Economic interventions - such as taxes - look to influence behaviour by changing incentive structures. Underlying this strategy is the idea that the individual will take into account all relevant information including the costs and benefits of consuming a good and make 'rational' decisions accordingly. There is a growing consensus in the behavioural sciences, however, that individuals’ decisions are limited by the information and time they have to make them, and that much behaviour is driven by automatic and unconscious processes. Given this, social scientists have sought to develop behavioural interventions, whereby they change the contexts which shape individual and social decision-making procedures.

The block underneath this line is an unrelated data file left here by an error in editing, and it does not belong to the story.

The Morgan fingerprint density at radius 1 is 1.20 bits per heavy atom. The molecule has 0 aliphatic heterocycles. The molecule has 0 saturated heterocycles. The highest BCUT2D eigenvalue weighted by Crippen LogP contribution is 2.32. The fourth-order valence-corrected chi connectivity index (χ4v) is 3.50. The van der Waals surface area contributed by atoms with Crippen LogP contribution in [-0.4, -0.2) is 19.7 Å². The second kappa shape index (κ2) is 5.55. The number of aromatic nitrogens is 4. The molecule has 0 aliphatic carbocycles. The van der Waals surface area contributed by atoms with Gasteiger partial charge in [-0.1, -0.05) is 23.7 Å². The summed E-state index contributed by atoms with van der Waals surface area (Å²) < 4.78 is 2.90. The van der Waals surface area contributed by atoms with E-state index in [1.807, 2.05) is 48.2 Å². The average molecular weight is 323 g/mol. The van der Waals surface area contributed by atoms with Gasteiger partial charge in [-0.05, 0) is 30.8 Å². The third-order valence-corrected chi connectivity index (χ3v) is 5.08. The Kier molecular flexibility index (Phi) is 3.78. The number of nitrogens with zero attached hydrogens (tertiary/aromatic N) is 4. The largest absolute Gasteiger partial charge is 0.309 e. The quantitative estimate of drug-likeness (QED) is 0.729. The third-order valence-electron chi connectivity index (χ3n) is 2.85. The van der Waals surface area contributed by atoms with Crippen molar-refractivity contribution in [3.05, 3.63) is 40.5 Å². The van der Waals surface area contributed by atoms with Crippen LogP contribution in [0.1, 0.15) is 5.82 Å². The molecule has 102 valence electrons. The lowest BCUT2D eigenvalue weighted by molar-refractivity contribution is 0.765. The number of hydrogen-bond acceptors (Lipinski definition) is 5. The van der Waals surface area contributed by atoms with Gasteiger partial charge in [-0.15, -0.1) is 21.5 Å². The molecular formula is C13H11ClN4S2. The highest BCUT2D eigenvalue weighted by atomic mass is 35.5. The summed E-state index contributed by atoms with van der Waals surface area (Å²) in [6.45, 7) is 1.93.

This POSTnote will outline various models of economic and behavioural interventions, drawing on behavioural science, psychology, and sociology. It will explore the challenges and opportunities of these two approaches, and research which compares their efficacy. The note will also explain how these interventions are currently being used in public policy, outlining several case studies: for example in terms of interventions into behaviour around smoking, and the consumption of sugar, alcohol and drugs.
For more information on this project, or to contribute, please email Dr Caroline Kenny.